In order to understand what should be done, you have to explore a sample Retrospective template.
A Basic Template for a Retrospective Meeting
- Set the goals and give all participants time to arrive and get into the right mood.
- Create a list of things that worked well and things that could be improved. You may create it on a whiteboard, or using a smart project management software such as Hygger, with its convenient to-do lists and digital Scrum boards.
- Prioritize your list by importance as a team. The common themes can be grouped together.
- Communicate the ways and tactics to improve the top items on the improvement list. Focus on outcomes.
- Generate an action plan. By the end of the meeting, your team should have produced actionable ideas to address the areas of improvement.
- Make sure everyone walks away with clear next steps. Each identified action item should have a clear owner who will follow it through to completion.
- Close the Retrospective event.
What is the Ideal Format of Agile Retrospective?
A typical Retrospective lasts from 30 minutes to 1 hour. The meeting should include these three axes:
- to mention and celebrate successes. it can be an upcoming release, a new client, an action identified during the previous Retrospective that led to the expected results, and so on and so forth.
- to discuss the irritants from the smallest to the biggest, taking time to analyze them.
- to identify the actions to solve these irritants.
People have come up with outstanding Retrospective ideas over the years. All of them are aimed to help flesh out ways the team could improve but in varying ways. Here are some of them:
The “Happy, Confused, and Sad” Format
This Retro format is pretty popular. It doesn’t require a lot of up-front planning. The attendees should discuss the current team’s context in terms of what they are happy, confused, or sad about. The format suits shy or inexperienced facilitators as the main job of the facilitator in this is to keep the discussion productive and cut it off when it starts rambling.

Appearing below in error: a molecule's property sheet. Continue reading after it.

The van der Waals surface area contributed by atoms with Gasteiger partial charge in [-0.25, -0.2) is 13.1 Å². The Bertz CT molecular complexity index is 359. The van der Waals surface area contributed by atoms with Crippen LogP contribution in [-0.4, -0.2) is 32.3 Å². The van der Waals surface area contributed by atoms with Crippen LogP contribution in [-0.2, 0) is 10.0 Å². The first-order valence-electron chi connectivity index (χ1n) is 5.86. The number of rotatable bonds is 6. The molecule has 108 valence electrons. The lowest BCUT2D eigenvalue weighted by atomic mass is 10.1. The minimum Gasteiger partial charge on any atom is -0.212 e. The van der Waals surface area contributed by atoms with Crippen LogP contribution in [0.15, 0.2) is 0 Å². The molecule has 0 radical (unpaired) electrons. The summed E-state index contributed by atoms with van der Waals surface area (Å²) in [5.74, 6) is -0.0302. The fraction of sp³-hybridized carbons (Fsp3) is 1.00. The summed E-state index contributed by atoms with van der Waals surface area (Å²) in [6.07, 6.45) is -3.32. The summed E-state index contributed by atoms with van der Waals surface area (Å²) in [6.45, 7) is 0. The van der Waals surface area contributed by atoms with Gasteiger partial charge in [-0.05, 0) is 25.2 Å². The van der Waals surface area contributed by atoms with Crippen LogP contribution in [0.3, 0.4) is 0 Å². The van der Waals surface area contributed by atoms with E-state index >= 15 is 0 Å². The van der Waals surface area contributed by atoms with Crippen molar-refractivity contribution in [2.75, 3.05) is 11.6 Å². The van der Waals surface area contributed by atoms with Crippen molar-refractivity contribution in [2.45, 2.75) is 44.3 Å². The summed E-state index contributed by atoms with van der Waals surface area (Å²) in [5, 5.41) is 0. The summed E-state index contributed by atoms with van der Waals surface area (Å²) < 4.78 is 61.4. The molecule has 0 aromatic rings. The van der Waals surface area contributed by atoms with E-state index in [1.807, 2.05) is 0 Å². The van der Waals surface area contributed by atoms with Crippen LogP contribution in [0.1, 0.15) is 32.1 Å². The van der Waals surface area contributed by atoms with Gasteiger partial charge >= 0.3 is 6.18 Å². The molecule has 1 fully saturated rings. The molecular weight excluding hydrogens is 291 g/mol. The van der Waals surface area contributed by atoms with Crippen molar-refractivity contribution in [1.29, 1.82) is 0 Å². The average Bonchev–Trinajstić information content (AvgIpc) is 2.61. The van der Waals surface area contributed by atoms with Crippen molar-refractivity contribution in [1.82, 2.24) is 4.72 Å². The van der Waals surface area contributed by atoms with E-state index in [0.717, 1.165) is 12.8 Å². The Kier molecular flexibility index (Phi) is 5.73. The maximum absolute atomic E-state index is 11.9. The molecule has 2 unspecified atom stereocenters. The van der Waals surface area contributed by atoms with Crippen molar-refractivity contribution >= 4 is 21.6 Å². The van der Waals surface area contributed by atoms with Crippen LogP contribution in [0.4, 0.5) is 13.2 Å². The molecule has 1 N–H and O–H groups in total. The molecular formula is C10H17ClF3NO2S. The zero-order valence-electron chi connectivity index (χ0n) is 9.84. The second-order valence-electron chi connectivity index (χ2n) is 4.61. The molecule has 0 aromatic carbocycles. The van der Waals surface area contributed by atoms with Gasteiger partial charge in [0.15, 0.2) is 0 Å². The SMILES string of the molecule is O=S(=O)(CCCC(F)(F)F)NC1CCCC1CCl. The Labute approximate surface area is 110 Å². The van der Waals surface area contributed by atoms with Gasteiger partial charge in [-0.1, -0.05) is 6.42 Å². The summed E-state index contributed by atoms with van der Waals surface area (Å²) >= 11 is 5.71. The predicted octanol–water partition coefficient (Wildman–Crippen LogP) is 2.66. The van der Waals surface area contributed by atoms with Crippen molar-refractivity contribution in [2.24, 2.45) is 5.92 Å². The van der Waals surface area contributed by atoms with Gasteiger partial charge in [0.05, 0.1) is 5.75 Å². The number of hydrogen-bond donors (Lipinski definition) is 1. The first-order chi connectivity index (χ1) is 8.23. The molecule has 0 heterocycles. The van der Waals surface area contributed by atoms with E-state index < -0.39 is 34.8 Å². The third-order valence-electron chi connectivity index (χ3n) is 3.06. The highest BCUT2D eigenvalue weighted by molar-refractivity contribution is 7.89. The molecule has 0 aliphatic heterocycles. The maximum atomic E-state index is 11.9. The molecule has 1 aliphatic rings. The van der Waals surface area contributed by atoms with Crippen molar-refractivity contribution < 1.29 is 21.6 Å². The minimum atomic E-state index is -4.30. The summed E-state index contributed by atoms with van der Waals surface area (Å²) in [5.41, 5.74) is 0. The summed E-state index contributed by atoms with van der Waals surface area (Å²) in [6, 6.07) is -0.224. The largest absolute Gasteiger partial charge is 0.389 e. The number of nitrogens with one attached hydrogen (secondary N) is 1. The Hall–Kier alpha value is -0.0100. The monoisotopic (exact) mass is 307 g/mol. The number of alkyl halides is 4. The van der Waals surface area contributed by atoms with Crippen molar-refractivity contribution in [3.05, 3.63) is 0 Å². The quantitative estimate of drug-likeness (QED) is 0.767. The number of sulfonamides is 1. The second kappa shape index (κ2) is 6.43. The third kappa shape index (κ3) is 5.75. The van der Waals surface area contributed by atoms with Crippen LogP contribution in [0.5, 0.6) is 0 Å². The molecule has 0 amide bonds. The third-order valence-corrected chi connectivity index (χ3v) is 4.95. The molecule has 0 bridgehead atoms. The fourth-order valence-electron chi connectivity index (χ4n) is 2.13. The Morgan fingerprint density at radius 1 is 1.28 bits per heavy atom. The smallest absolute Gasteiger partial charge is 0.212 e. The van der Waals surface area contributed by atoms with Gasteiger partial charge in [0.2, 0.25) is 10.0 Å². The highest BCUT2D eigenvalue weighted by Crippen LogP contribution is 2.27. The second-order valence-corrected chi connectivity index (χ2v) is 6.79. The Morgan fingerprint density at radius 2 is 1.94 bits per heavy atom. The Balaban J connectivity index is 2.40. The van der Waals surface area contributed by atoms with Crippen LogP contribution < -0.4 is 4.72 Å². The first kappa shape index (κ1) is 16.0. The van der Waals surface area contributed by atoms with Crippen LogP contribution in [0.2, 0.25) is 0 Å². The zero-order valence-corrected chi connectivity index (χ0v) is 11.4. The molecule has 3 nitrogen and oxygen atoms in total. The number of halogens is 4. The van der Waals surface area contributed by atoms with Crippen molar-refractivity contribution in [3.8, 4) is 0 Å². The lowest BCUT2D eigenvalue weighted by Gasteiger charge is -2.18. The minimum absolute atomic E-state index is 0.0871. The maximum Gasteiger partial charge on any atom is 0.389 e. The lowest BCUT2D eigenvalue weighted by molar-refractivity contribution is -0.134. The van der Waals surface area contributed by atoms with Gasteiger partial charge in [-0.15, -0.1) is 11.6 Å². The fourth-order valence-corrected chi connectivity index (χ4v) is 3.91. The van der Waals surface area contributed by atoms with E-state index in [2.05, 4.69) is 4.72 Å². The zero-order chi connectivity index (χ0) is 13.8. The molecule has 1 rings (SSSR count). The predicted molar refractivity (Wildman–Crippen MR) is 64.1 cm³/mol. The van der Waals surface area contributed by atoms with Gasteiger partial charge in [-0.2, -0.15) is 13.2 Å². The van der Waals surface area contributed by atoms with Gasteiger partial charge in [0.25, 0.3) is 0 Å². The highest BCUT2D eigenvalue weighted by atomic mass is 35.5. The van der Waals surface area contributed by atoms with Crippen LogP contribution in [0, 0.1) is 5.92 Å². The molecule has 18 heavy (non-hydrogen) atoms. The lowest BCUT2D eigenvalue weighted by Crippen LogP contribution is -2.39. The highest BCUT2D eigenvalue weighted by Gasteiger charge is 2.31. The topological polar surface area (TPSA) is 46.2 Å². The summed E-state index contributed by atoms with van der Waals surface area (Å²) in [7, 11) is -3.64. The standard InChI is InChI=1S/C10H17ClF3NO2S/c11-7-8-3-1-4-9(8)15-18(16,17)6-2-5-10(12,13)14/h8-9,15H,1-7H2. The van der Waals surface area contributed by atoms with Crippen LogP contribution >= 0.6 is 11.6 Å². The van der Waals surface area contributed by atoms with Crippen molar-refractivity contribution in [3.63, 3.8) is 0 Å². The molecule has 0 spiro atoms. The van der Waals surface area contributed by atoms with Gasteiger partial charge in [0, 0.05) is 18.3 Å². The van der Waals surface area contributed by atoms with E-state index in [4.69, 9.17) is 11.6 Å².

The “Liked, Longed, Lacked, Learned” Format
This kind of Retrospective ceremony is good after a week when the team struggled with a serious problem. The importance of discussing the items that the team learned during a week where they struggled with something is a good way to focus on upcoming positive results.
You have to set up a 2×2 square grid and label each square with either Liked, Longed, Learned, or Lacked. Give all attendees sticky notes and a permanent marker, then give them 5 minutes to respond to the prompts. Organize items by importance and dot vote if there are a lot of items to go through. Then, discuss all items and capture the outcomes.
The “Timeline Retrospective” Format
This activity helps to look at a broader period of time for the team players to understand where things went right or wrong. It also helps to learn about how each individual is feeling about the project direction.
This format is about fluid activity. In order to run it, you have to:
- Highlight the time the period you are going to review.
- Create a graph with only the positive quadrant showing on a large whiteboard.
- Use the x-axis to put the start and end of that time period.
- Use the y-axis to put a happy face at the top. (Zero is going to be a sad face).
- Give participants stickies and a couple of minutes to collaborate on listing out the good and bad events that occurred during the time frame. Then put those in chronological order on the x-axis.
- Ask everyone to label a line with their name. Each participant should draw how they were feeling from the start of the time period to the end.
- With the help of the peaks and valleys as talking points about what went wrong or right, discuss how to avoid or recreate similar situations.
Here are some more Examples of the Popular Retro Formats